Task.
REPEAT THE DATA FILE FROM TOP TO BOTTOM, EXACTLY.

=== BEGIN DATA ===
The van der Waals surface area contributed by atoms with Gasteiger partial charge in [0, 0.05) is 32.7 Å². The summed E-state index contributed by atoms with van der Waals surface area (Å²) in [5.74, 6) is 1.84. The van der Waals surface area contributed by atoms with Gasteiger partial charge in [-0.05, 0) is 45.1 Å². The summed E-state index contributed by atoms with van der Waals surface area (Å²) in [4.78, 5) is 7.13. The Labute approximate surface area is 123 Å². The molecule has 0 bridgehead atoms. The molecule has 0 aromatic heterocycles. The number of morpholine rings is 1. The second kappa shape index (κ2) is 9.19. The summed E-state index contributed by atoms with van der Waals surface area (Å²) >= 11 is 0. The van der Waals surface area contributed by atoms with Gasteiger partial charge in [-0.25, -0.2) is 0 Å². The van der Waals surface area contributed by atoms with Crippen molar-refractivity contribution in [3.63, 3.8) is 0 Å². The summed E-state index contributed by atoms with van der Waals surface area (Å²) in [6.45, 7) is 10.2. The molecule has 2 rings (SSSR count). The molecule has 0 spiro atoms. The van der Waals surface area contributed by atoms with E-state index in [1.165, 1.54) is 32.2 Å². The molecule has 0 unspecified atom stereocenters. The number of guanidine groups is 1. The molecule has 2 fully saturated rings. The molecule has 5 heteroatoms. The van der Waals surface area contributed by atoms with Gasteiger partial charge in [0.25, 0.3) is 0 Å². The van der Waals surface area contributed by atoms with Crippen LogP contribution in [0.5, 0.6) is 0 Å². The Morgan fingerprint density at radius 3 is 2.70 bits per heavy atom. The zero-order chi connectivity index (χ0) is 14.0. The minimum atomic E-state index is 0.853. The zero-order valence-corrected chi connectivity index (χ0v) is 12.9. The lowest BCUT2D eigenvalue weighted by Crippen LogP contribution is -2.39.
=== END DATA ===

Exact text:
The van der Waals surface area contributed by atoms with Gasteiger partial charge in [0, 0.05) is 32.7 Å². The summed E-state index contributed by atoms with van der Waals surface area (Å²) in [5.74, 6) is 1.84. The van der Waals surface area contributed by atoms with Gasteiger partial charge in [-0.05, 0) is 45.1 Å². The summed E-state index contributed by atoms with van der Waals surface area (Å²) in [4.78, 5) is 7.13. The Labute approximate surface area is 123 Å². The molecule has 0 bridgehead atoms. The molecule has 0 aromatic heterocycles. The number of morpholine rings is 1. The second kappa shape index (κ2) is 9.19. The summed E-state index contributed by atoms with van der Waals surface area (Å²) >= 11 is 0. The van der Waals surface area contributed by atoms with Gasteiger partial charge in [-0.25, -0.2) is 0 Å². The van der Waals surface area contributed by atoms with Crippen molar-refractivity contribution in [3.63, 3.8) is 0 Å². The summed E-state index contributed by atoms with van der Waals surface area (Å²) in [6.45, 7) is 10.2. The molecule has 2 rings (SSSR count). The molecule has 0 spiro atoms. The van der Waals surface area contributed by atoms with E-state index in [1.165, 1.54) is 32.2 Å². The molecule has 0 unspecified atom stereocenters. The number of guanidine groups is 1. The molecule has 2 fully saturated rings. The molecule has 5 heteroatoms. The van der Waals surface area contributed by atoms with Gasteiger partial charge in [0.25, 0.3) is 0 Å². The van der Waals surface area contributed by atoms with Crippen LogP contribution in [0.5, 0.6) is 0 Å². The Morgan fingerprint density at radius 3 is 2.70 bits per heavy atom. The zero-order chi connectivity index (χ0) is 14.0. The minimum atomic E-state index is 0.853. The zero-order valence-corrected chi connectivity index (χ0v) is 12.9. The lowest BCUT2D eigenvalue weighted by Crippen LogP contribution is -2.39.